If I were completely honest, I’d tell you I nearly gave up on loose parts because of the mess in my classroom at the end of the day.
I remember seeing all of those beautiful photos of loose parts in action. I loved the creativity, exploration, and inventiveness the children were engaged in.
The first day I introduced loose parts in my block center – the children poured every last one on the carpet. Every. Last. One. Piles of loose parts lay on the floor while children treated them with utter disrespect. Oh my.
. . . It was chaos. I had failed to prepare my students.
Why Beginning Small and Limiting Quantity is the Fastest Way to Teach Students
This was my first mistake. I put out baskets filled to the brim with loose parts. Hundreds of corks, rocks, seashells, and other bits and pieces. It was waaayyyy too much.
Tip: Begin with one center. Pick five loose parts to introduce in that center. Put out just 10 of each of those loose parts. No more.
This will help children manage clean-up time and find the “home” of each new loose part. It can be helpful to attach a photo of the loose part to the basket or container. I always call the container the loose part’s home. This helps to establish the location where to return a loose part.
Example of introducing the loose part’s container: “All the corks live here. This is the corks home.”
How Modeling the Use of Loose Parts Helps Children Engage
I assumed the children would immediately begin using the loose parts in their constructions. I did not anticipate the dumping and wild play. Me oh my.
Note: It is important to remember that dumping can also be a developmental stage. Limiting the number of loose parts can help children as they explore loose parts in the dump and carry stage. They aren’t trying to complicate things for us, but they are showing us their sensory needs.
Here’s the thing. Children may not naturally know what to do with loose parts. Think about it. So many toys have predetermined uses. Traditional materials often have a clear pathway to play. If your students are disrespectful with loose parts – there is a good chance they do not know what to do. Don’t assume they do!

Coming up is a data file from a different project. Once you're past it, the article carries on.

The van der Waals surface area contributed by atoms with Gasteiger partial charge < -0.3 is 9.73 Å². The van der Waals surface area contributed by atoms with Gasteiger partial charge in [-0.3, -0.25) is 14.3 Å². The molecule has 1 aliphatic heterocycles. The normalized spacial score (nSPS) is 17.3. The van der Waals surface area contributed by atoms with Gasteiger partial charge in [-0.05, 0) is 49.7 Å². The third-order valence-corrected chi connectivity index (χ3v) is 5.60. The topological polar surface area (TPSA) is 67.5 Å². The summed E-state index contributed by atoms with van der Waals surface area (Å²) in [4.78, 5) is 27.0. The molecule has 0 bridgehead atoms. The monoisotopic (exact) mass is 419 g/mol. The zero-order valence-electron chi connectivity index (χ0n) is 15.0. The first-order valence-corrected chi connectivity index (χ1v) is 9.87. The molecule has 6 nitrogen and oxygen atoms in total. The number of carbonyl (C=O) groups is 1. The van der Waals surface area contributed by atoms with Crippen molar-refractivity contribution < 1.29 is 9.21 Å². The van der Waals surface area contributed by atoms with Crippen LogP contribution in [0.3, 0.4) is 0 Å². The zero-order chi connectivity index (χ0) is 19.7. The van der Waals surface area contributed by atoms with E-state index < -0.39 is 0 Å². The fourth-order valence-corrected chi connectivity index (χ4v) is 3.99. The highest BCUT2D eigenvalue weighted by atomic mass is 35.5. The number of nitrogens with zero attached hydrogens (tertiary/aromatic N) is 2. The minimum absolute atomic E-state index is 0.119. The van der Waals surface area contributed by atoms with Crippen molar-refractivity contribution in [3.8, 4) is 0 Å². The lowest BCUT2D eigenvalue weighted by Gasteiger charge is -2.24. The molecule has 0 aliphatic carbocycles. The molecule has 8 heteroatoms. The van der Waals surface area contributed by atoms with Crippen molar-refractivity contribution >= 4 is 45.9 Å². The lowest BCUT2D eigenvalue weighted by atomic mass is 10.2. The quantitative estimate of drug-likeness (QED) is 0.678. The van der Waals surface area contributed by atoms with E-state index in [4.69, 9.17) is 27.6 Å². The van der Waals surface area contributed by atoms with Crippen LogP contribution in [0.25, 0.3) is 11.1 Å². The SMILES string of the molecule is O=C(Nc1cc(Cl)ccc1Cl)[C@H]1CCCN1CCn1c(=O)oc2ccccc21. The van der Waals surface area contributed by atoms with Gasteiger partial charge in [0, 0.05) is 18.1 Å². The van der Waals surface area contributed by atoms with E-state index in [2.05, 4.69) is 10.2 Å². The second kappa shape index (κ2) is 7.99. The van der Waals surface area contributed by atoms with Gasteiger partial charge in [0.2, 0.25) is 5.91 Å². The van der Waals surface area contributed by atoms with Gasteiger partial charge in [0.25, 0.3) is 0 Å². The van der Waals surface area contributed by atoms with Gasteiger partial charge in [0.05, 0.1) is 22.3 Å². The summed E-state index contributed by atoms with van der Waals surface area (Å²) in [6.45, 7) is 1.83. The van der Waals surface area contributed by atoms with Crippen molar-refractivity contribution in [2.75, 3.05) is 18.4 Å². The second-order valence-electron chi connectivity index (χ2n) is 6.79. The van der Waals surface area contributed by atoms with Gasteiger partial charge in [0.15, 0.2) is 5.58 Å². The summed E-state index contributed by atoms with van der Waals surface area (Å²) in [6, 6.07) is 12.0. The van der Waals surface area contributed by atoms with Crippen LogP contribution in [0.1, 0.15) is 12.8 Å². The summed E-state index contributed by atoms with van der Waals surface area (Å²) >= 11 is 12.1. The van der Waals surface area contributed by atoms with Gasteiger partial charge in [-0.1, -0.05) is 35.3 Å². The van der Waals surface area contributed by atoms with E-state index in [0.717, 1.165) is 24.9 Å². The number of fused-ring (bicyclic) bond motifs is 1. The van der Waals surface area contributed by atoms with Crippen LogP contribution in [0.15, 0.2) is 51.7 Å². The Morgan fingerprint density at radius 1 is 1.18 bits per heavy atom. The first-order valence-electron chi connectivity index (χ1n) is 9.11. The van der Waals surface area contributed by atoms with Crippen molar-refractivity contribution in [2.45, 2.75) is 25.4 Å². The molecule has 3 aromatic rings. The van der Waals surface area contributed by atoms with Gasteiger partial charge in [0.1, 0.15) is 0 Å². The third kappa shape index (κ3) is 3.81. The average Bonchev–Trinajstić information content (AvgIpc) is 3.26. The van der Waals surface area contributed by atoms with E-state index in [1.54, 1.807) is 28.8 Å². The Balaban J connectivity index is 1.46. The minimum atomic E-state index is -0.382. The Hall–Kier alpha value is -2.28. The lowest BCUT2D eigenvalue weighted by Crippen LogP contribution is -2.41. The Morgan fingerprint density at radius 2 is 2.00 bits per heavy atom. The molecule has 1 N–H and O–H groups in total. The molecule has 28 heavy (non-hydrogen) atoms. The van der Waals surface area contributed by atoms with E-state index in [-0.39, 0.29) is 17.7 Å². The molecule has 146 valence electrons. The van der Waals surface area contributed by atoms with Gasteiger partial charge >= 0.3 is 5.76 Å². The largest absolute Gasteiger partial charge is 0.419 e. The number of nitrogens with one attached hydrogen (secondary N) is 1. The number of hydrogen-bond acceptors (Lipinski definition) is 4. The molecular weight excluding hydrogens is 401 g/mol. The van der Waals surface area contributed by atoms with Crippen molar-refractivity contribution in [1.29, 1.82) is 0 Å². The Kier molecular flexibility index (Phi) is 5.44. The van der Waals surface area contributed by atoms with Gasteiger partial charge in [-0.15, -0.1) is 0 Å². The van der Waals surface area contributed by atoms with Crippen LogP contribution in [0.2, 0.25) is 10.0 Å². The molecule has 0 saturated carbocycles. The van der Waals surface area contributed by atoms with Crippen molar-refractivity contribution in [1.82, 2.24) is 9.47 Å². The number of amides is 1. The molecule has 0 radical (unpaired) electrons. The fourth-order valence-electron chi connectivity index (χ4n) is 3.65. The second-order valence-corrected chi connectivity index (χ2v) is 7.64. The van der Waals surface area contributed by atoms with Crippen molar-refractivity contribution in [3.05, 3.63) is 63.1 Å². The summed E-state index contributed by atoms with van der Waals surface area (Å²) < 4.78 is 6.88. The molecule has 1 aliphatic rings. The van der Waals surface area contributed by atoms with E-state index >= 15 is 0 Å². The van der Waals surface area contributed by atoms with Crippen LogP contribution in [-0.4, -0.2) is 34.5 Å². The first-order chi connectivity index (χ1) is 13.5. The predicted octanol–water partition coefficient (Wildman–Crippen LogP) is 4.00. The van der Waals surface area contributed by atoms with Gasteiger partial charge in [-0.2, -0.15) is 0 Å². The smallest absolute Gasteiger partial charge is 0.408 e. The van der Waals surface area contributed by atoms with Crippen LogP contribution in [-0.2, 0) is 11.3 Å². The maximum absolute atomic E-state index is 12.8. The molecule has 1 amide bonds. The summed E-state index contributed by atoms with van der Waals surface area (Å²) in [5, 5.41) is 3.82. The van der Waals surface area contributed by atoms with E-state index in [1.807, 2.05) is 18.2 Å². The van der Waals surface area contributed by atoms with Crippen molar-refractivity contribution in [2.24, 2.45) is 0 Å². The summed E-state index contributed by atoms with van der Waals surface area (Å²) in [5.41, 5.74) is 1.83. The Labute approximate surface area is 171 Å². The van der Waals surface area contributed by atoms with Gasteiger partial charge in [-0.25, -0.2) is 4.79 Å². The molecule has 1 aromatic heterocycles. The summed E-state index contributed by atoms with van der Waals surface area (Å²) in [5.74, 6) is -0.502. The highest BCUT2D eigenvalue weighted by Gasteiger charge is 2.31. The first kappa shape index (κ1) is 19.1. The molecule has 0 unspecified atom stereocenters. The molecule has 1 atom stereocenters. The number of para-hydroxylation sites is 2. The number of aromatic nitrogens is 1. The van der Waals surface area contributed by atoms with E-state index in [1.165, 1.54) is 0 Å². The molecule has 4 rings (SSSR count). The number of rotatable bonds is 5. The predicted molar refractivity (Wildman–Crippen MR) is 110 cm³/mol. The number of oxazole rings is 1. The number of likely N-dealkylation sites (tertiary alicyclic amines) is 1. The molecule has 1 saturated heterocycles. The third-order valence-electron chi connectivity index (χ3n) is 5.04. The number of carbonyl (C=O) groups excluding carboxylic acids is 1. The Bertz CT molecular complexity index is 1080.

I love setting up a demonstration with loose parts and engaging in conversations around it with my students. Also this is a good time to make sure you have a variety of big and small loose parts.
Example of discussing invitation: (Class is sitting around block provocation.)
- I am wondering what this could be . .
- What do you see?
- What was used to build it?
- Do you have ideas for it?
Game: An Alternative Approach to Help Students Pick Up and Sort Loose Parts
On that fateful first day of loose parts, I began singing my normal clean-up song. The children quickly grew tired of picking up the loose parts and began to put them in whatever basket they could find. Every basket was filled with a mixture of loose parts. Seriously. Could I blame them?
Tip: Use games and special songs to help children pick up and sort the loose parts.
Example: This is a great song to introduce where to put away specific loose parts
Everyone Pick Up
(to the tune of London Bridge is Falling Down)
Everyone pick up, pick up, pick up.
Everyone pick up, in our classroom.
All of the [buttons] go here, go here, go here.
All of the [buttons] go here, in our classroom.
Put the [logs] on the shelf, on the shelf, on the shelf
Put the [logs] on the shelf, in our classroom.
Use the name of the item and where it needs to go! Model putting the loose part where it goes.
Grab the Loose Parts Games & Songs download here!
End loose parts chaos! I have put together four of my favorite loose parts games and songs for you to try in your classroom. Click here to grab your copy.
Do you have a favorite song, game or strategy for loose parts clean-up? Share below in the comments!